In my last post, I discussed how MECEP’s recently released report, The State of Working Maine in 2013, delves beyond the official monthly employment reports for more revealing data about how many Maine workers continue to struggle to find full time jobs. But having a job is only part of the equation.
More than 3,500 unemployed Mainers will lose critical economic support for themselves and their families if Congress allows emergency unemployment compensation (EUC) to expire on December 28th, according to the Maine Department of Labor.
On the first Friday of each month (unless there’s a government shutdown), the Department of Labor releases the official national unemployment report. The results often lead the nightly news and provide headlines in the next day’s newspapers. Financial markets and political polls rise and fall on these findings. In Maine, there is a similar, if more subdued, reaction around the middle of the month upon release of the official state unemployment figures.
State General Fund revenue for the two-year period that began in July 2013 (Fiscal Years 2014 and 2015) will be about $20.6 million (0.3%) higher than previously forecast, according to the latest report from the state’s forecasting committee. The general fund is the primary source of state funding for education, health care, public safety and corrections, and conservation and natural resources.
As of this week, more than half of the fifty states had already seen their 2013 legislative sessions adjourn. In many of those that are still going, budget debates are front and center as lawmakers race to the finish line. In some states, issues that had previously been pushed to the backburner are back on the front one, in others, major provisions are being inserted into the budget at the midnight hour, and everywhere, final showdowns are shaping up as sessions wind down.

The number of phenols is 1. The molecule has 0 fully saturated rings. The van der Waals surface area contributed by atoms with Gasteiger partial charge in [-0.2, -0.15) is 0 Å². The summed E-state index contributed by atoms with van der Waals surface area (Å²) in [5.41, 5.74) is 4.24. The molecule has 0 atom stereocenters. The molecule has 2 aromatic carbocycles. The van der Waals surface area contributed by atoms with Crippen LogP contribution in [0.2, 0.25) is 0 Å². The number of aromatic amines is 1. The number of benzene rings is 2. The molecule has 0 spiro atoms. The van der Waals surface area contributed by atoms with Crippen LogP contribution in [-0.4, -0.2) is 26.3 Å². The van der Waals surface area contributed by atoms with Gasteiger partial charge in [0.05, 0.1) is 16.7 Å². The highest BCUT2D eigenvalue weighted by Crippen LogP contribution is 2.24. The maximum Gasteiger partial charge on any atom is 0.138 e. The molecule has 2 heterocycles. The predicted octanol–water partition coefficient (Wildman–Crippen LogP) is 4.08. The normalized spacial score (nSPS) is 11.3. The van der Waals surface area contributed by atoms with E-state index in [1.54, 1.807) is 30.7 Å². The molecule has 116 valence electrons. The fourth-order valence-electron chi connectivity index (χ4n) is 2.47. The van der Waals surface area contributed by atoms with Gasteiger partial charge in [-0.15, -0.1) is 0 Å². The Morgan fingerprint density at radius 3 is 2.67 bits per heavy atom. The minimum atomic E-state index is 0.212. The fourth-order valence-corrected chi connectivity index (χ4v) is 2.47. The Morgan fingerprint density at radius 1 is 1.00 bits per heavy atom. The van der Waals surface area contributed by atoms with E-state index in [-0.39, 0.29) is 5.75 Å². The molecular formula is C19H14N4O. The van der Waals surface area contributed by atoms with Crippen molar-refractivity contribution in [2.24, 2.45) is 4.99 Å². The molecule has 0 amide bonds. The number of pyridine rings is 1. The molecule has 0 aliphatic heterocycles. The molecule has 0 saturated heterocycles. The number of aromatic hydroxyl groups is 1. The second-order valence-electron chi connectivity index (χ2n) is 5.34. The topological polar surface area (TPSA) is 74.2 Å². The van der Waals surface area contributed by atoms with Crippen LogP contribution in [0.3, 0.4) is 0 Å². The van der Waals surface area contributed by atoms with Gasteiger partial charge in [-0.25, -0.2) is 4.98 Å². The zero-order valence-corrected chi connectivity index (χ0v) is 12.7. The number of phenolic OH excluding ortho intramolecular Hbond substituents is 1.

Taxes are on the minds of many this week as April 15th approaches. They're also on the minds of many conservative governors -- in states such as Louisiana, Ohio, Oklahoma, and Nebraska -- who have seen their radical tax proposals to further enrich corporations and the wealthy run into major resistance from voters, businesses, and even conservative lawmakers. Louisiana Governor Bobby Jindal, who this week withdrew his regressive plan that would have eliminated the state income tax while raising the sales tax, has seen his standing drop sharply in the polls. In the run up to Tax Day, increasing attention is being focused on how tax breaks for the wealthy and corporations increase burdens on the middle class.
Progressive States Network Board Member and former Maine Speaker of the House Hannah Pingree was a guest on MSNBC's Up with Chris Hayes on Sunday May 13, 2012 (Mother's Day) discussing how state and federal policy affects moms — with her mom, U.S. Rep. Chellie Pingree (ME).
Maine state Rep. Sharon Anglin Treat, D-Hallowell, walked out of the U.S. Supreme Court on Monday after listening to the first round of oral arguments over President Obama's health care law and shook her head at the contrast. Inside the august chamber, where Treat snared a third-row seat after getting in line at 5:20 a.m., the justices quizzed all sides on fine legal points as the rapt audience looked on.
As the world marks the 101st International Women’s Day, more and more American women are finding their own health under rhetorical and legislative attack in the halls of Congress, on radio airwaves, and in state after state. From attempts to defund organizations providing women with basic health services, to placing intrusive and often humiliating obstacles before women exercising the right to choose, to retricting access to contraception, the past few weeks have seen a range of attacks on women in the states – and a growing movement of progressive state lawmakers standing up and fighting back.